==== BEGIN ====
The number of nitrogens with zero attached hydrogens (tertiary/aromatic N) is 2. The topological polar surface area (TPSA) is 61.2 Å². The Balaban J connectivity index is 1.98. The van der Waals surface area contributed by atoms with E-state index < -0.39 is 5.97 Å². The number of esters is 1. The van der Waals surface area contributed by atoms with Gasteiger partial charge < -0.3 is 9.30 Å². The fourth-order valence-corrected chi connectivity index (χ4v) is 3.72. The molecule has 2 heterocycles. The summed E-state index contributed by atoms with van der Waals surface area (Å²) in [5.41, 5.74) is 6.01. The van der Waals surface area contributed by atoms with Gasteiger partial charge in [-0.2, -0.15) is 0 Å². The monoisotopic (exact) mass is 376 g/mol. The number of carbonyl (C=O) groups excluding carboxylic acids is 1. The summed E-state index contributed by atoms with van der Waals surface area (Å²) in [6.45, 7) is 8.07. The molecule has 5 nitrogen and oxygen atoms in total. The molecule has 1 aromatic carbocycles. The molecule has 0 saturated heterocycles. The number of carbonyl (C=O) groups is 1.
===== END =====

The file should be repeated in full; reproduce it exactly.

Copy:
The number of nitrogens with zero attached hydrogens (tertiary/aromatic N) is 2. The topological polar surface area (TPSA) is 61.2 Å². The Balaban J connectivity index is 1.98. The van der Waals surface area contributed by atoms with E-state index < -0.39 is 5.97 Å². The number of esters is 1. The van der Waals surface area contributed by atoms with Gasteiger partial charge < -0.3 is 9.30 Å². The fourth-order valence-corrected chi connectivity index (χ4v) is 3.72. The molecule has 2 heterocycles. The summed E-state index contributed by atoms with van der Waals surface area (Å²) in [5.41, 5.74) is 6.01. The van der Waals surface area contributed by atoms with Gasteiger partial charge in [-0.2, -0.15) is 0 Å². The monoisotopic (exact) mass is 376 g/mol. The number of carbonyl (C=O) groups excluding carboxylic acids is 1. The summed E-state index contributed by atoms with van der Waals surface area (Å²) in [6.45, 7) is 8.07. The molecule has 5 nitrogen and oxygen atoms in total. The molecule has 1 aromatic carbocycles. The molecule has 0 saturated heterocycles. The number of carbonyl (C=O) groups is 1.